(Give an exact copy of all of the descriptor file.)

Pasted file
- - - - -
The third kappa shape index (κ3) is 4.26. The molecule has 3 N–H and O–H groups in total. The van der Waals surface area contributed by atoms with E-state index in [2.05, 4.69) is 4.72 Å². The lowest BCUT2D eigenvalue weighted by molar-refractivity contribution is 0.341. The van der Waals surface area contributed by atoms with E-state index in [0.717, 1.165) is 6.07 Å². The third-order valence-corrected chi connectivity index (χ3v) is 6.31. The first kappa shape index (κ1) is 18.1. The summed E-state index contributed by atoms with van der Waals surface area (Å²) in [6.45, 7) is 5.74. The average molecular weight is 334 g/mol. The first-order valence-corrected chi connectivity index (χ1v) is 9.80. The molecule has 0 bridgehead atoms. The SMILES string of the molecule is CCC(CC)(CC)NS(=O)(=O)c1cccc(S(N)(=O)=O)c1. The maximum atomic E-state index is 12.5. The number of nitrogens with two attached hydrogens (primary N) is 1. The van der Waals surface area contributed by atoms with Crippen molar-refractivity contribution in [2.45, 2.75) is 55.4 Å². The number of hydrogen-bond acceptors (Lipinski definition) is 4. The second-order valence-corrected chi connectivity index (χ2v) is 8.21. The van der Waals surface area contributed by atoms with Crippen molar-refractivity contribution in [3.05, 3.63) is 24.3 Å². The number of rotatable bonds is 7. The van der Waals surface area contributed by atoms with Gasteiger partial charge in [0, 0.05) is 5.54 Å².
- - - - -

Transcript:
The third kappa shape index (κ3) is 4.26. The molecule has 3 N–H and O–H groups in total. The van der Waals surface area contributed by atoms with E-state index in [2.05, 4.69) is 4.72 Å². The lowest BCUT2D eigenvalue weighted by molar-refractivity contribution is 0.341. The van der Waals surface area contributed by atoms with E-state index in [0.717, 1.165) is 6.07 Å². The third-order valence-corrected chi connectivity index (χ3v) is 6.31. The first kappa shape index (κ1) is 18.1. The summed E-state index contributed by atoms with van der Waals surface area (Å²) in [6.45, 7) is 5.74. The average molecular weight is 334 g/mol. The first-order valence-corrected chi connectivity index (χ1v) is 9.80. The molecule has 0 bridgehead atoms. The SMILES string of the molecule is CCC(CC)(CC)NS(=O)(=O)c1cccc(S(N)(=O)=O)c1. The maximum atomic E-state index is 12.5. The number of nitrogens with two attached hydrogens (primary N) is 1. The van der Waals surface area contributed by atoms with Crippen molar-refractivity contribution in [2.45, 2.75) is 55.4 Å². The number of hydrogen-bond acceptors (Lipinski definition) is 4. The second-order valence-corrected chi connectivity index (χ2v) is 8.21. The van der Waals surface area contributed by atoms with Crippen molar-refractivity contribution in [3.05, 3.63) is 24.3 Å². The number of rotatable bonds is 7. The van der Waals surface area contributed by atoms with Gasteiger partial charge in [0, 0.05) is 5.54 Å².